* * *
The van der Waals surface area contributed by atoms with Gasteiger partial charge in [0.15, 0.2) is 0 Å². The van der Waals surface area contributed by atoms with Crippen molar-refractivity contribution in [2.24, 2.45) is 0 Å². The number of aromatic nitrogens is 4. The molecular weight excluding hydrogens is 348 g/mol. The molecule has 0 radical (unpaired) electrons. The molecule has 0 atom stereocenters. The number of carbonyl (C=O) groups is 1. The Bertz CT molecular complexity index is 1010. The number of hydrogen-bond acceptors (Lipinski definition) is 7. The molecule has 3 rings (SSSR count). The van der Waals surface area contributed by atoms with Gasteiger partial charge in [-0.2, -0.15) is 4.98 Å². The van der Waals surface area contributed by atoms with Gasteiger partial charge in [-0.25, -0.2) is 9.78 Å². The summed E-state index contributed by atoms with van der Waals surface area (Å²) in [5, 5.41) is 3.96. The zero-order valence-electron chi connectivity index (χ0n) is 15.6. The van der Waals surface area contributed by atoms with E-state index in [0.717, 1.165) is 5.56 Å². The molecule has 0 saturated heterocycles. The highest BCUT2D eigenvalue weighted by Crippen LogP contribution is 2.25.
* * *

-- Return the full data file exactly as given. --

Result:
The van der Waals surface area contributed by atoms with Gasteiger partial charge in [0.15, 0.2) is 0 Å². The van der Waals surface area contributed by atoms with Crippen molar-refractivity contribution in [2.24, 2.45) is 0 Å². The number of aromatic nitrogens is 4. The molecular weight excluding hydrogens is 348 g/mol. The molecule has 0 radical (unpaired) electrons. The molecule has 0 atom stereocenters. The number of carbonyl (C=O) groups is 1. The Bertz CT molecular complexity index is 1010. The number of hydrogen-bond acceptors (Lipinski definition) is 7. The molecule has 3 rings (SSSR count). The van der Waals surface area contributed by atoms with Gasteiger partial charge in [-0.2, -0.15) is 4.98 Å². The van der Waals surface area contributed by atoms with Gasteiger partial charge in [-0.25, -0.2) is 9.78 Å². The summed E-state index contributed by atoms with van der Waals surface area (Å²) in [5, 5.41) is 3.96. The zero-order valence-electron chi connectivity index (χ0n) is 15.6. The van der Waals surface area contributed by atoms with E-state index in [0.717, 1.165) is 5.56 Å². The molecule has 0 saturated heterocycles. The highest BCUT2D eigenvalue weighted by Crippen LogP contribution is 2.25.